Adelaide astronaut Andy Thomas trained with the best in Russia, and among them were this year’s Flinders Investigator Lecture presenters Sergey Treshcheov and Alex Akulov.
Sergey and Alex reacquainted themselves with their old friend’s Mir leisure suit at the SA Museum last week after arriving from Moscow for the fully booked Flinders University 2015 Investigator Lecture at the Adelaide Festival Centre.
NASA consultant Andy Thomas’s career was inspired by childhood visits to the SA Museum where his leisure suit is on display in the minerals and meteorites gallery – with his spacesuit currently on loan to the Australian Museum.
The visitors trained with the Adelaide expat during his 1997-98 space mission in Russia.
Their visit coincides with Flinders University’s induction as a member of the International Astronautical Federation and our support for the major International Astronautical Congress to be held in Adelaide in 2017.
In high-flying space travel circles, the trio remain firm friends – with NASA consultant Andy Thomas, 2002 Expedition 5 cosmonaut Sergey Treshcheov and Yuri Gagarin Research and Test Cosmonaut Training Centre senior consultant Professor Alex Akulov still in touch with each other.
Mr Treshcheov spent 184 days, 22 hours and 14 minutes in space as part of the International Space Station expedition in 2002, including a space walk totalling five hours and 21 minutes.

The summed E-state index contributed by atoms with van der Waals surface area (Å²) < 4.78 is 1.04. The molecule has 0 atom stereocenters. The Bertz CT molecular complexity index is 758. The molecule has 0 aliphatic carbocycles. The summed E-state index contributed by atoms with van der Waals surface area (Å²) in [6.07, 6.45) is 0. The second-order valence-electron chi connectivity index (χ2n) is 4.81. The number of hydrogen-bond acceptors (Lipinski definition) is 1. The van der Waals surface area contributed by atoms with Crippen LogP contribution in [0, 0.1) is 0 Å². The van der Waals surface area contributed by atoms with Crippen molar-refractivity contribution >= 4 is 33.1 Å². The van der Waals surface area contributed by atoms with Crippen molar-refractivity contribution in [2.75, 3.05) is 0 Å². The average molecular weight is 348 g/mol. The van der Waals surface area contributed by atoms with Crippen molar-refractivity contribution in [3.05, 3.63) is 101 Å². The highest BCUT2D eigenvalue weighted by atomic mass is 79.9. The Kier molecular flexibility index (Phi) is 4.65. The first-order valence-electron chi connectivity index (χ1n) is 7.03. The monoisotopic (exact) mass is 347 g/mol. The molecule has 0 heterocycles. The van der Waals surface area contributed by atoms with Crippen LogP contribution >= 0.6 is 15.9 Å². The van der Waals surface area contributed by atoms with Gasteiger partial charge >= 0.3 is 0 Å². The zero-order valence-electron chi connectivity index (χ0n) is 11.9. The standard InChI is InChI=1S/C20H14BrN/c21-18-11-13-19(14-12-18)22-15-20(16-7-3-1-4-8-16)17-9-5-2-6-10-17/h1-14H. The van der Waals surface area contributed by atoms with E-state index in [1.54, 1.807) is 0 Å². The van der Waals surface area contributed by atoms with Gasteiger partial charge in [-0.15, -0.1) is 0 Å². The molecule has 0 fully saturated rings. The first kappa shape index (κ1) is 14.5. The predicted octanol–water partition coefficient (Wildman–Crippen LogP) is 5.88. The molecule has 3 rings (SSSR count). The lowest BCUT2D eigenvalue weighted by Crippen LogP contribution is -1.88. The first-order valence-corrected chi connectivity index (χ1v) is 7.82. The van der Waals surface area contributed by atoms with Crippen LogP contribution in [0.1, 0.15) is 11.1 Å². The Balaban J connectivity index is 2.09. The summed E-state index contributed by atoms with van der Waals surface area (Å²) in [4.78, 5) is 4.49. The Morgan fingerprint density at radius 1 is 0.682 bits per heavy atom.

He and Prof Akulov are now involved in training future cosmonauts, including the 2015 intake at the Gargarin training centre, which will be part of the selection process for the proposed 2027 manned mission to the Moon.
“It might take 20 or 30 years, or longer, but I think space travel will become normal,” says Professor Treshcheov.
“Construction of settlements in space could possibly occur in the next century with technology breakthroughs.”
Professor Akulov also is looking forward to space colonisation and more frequent missions to the Moon, Mars and beyond.
“Space colonisation is inevitable, probably in the next century, and travel to the Moon and Mars will soon become a reality,” Professor Akulov says.
“The latest Moon mission is a very significant initiative, of similar magnitude to the 1963 space mission which launched the first woman into space (Valentina Tereshkova).”
Professor Akulov, who has been consulting emerging crews at the Gagarin Training Centre in health and fitness for the past four years, is also supporting World Bank projects after a previous seven-year stint as Deputy Governor of the St Petersburg region.
The pair’s Adelaide visit is hosted by Flinders University and the School of Computer Science, Engineering and Mathematics, and supported by Mathematics and Statistics Associate Professor Vladimir Ejov.
Their insights, and other speakers from the Australian space sector, will give a rare first-hand insight into the application of engineering and other disciplines in the astronautics field.